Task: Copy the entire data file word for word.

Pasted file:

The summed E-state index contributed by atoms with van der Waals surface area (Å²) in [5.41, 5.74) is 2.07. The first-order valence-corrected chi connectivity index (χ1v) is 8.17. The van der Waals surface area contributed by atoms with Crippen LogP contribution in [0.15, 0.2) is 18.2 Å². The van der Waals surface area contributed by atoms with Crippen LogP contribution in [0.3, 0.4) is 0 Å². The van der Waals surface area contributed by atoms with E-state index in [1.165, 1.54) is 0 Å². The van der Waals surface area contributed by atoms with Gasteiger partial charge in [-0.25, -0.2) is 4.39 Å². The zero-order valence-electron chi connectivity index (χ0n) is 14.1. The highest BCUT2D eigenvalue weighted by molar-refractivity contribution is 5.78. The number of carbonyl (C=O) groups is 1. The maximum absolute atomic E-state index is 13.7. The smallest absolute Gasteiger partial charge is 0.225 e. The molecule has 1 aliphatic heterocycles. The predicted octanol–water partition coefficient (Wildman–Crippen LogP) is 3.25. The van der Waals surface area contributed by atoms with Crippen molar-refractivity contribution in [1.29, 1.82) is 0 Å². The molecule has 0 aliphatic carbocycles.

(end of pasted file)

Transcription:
The summed E-state index contributed by atoms with van der Waals surface area (Å²) in [5.41, 5.74) is 2.07. The first-order valence-corrected chi connectivity index (χ1v) is 8.17. The van der Waals surface area contributed by atoms with Crippen LogP contribution in [0.15, 0.2) is 18.2 Å². The van der Waals surface area contributed by atoms with Crippen LogP contribution in [0.3, 0.4) is 0 Å². The van der Waals surface area contributed by atoms with E-state index in [1.165, 1.54) is 0 Å². The van der Waals surface area contributed by atoms with Gasteiger partial charge in [-0.25, -0.2) is 4.39 Å². The zero-order valence-electron chi connectivity index (χ0n) is 14.1. The highest BCUT2D eigenvalue weighted by molar-refractivity contribution is 5.78. The number of carbonyl (C=O) groups is 1. The maximum absolute atomic E-state index is 13.7. The smallest absolute Gasteiger partial charge is 0.225 e. The molecule has 1 aliphatic heterocycles. The predicted octanol–water partition coefficient (Wildman–Crippen LogP) is 3.25. The van der Waals surface area contributed by atoms with Crippen molar-refractivity contribution in [1.29, 1.82) is 0 Å². The molecule has 0 aliphatic carbocycles.